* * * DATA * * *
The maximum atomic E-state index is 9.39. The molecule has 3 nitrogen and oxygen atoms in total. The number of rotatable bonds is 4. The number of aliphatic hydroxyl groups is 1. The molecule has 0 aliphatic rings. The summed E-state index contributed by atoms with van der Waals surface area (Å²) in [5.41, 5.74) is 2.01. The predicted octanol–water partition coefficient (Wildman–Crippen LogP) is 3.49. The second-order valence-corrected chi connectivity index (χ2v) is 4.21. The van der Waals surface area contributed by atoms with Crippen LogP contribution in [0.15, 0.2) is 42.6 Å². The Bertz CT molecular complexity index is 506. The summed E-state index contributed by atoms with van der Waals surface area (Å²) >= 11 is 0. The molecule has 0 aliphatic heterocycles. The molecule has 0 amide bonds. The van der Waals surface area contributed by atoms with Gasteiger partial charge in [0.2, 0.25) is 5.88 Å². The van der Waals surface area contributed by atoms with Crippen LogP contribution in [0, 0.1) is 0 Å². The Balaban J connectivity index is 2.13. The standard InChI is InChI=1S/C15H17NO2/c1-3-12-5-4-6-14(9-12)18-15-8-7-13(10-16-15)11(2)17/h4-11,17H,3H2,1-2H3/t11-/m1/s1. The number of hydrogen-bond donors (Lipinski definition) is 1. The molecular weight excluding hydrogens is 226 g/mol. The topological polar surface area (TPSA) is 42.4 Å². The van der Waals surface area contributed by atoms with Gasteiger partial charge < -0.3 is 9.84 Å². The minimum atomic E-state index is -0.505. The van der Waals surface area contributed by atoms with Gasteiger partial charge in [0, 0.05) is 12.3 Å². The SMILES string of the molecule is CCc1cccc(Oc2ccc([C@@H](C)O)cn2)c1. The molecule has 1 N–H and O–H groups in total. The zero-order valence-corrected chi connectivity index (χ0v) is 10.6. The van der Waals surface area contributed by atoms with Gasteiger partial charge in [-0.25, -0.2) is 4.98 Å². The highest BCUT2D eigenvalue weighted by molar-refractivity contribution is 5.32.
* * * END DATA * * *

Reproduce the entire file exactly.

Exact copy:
The maximum atomic E-state index is 9.39. The molecule has 3 nitrogen and oxygen atoms in total. The number of rotatable bonds is 4. The number of aliphatic hydroxyl groups is 1. The molecule has 0 aliphatic rings. The summed E-state index contributed by atoms with van der Waals surface area (Å²) in [5.41, 5.74) is 2.01. The predicted octanol–water partition coefficient (Wildman–Crippen LogP) is 3.49. The second-order valence-corrected chi connectivity index (χ2v) is 4.21. The van der Waals surface area contributed by atoms with Crippen LogP contribution in [0.15, 0.2) is 42.6 Å². The Bertz CT molecular complexity index is 506. The summed E-state index contributed by atoms with van der Waals surface area (Å²) >= 11 is 0. The molecule has 0 aliphatic heterocycles. The molecule has 0 amide bonds. The van der Waals surface area contributed by atoms with Gasteiger partial charge in [0.2, 0.25) is 5.88 Å². The van der Waals surface area contributed by atoms with Crippen LogP contribution in [0, 0.1) is 0 Å². The Balaban J connectivity index is 2.13. The standard InChI is InChI=1S/C15H17NO2/c1-3-12-5-4-6-14(9-12)18-15-8-7-13(10-16-15)11(2)17/h4-11,17H,3H2,1-2H3/t11-/m1/s1. The number of hydrogen-bond donors (Lipinski definition) is 1. The molecular weight excluding hydrogens is 226 g/mol. The topological polar surface area (TPSA) is 42.4 Å². The van der Waals surface area contributed by atoms with Gasteiger partial charge < -0.3 is 9.84 Å². The minimum atomic E-state index is -0.505. The van der Waals surface area contributed by atoms with Gasteiger partial charge in [0, 0.05) is 12.3 Å². The SMILES string of the molecule is CCc1cccc(Oc2ccc([C@@H](C)O)cn2)c1. The molecule has 1 N–H and O–H groups in total. The zero-order valence-corrected chi connectivity index (χ0v) is 10.6. The van der Waals surface area contributed by atoms with Gasteiger partial charge in [-0.25, -0.2) is 4.98 Å². The highest BCUT2D eigenvalue weighted by molar-refractivity contribution is 5.32.